At the end, the beneficiaries were given mini bags and writing materials. The ceremony was cemented with a certificate to further encourage them to achieve their potentials in life.

Meanwhile, reacting the training and certification for the beneficiaries, the principal of the school, Olutoyin Ajala, lauded the organisers and hoped they would come again. “There were over 100 of them that learnt. There was counselling sessions for them and already I can see it in them. Thus, I will recommend other schools to be part of this programme.”

Already, as an annual programme, the association is getting ready for the next training for newly selected schools in another part of Lagos State. According to them, the selection will begin next January, adding that the selection would be rotational and is ongoing already.

About the IVLP
Each year, about 5,000 international visitors worldwide travel to the United States of America for the IVLP. Already, more than 200,000 international visitors have engaged with Americans through the IVLP, including more than 500 current or former Chiefs of State or Heads of Government. There is no application for IVLP. Participants are nominated and selected annually by the staff at U.S. Embassies around the world. And they return to the country to give back.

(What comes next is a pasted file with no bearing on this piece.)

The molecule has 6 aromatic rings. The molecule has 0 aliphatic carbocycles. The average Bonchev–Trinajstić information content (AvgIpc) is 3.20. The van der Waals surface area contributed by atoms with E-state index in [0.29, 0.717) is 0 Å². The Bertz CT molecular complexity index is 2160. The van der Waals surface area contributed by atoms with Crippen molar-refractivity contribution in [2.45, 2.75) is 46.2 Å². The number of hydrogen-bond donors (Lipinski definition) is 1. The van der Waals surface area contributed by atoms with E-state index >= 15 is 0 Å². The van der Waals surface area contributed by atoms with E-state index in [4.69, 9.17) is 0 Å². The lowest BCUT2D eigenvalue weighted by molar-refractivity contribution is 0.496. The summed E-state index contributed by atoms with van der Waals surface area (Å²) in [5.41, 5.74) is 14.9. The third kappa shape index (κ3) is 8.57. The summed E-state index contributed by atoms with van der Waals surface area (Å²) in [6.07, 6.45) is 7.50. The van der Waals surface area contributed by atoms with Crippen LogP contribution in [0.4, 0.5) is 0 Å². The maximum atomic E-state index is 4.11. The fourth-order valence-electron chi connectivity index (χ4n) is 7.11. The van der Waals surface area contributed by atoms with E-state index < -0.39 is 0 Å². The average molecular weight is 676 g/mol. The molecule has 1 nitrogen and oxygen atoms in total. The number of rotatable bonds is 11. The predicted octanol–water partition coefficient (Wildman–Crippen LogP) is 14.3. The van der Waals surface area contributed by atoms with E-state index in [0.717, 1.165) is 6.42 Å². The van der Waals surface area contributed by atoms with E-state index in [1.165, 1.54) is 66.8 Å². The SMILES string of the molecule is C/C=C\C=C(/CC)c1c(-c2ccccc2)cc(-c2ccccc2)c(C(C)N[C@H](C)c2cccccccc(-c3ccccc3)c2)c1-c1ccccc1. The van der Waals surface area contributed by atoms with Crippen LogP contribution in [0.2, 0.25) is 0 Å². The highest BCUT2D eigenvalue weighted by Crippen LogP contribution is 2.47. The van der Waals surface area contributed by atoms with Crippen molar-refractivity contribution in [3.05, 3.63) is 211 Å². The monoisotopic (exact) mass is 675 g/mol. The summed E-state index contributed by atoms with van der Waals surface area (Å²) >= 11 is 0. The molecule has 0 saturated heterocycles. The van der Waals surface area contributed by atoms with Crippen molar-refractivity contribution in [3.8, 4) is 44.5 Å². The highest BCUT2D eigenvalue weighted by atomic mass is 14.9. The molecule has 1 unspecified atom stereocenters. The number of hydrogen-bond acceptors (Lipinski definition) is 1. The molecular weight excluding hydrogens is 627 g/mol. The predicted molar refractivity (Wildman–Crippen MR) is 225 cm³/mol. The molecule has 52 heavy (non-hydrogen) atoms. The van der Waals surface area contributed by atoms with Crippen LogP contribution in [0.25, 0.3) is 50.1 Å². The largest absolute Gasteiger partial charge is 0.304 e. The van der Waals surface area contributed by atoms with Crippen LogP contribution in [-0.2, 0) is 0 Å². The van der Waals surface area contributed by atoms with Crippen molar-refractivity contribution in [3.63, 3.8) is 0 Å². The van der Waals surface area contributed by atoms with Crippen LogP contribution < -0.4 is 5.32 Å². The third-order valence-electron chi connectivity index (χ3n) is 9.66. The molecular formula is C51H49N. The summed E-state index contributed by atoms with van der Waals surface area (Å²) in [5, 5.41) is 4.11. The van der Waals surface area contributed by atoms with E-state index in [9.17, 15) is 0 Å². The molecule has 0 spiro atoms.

The IVLP is the U.S. Department of State’s premier professional exchange programme. Through short-term visits to the US, current and emerging foreign leaders in a variety of fields experience the country firsthand and cultivate lasting relationships with their American counterparts.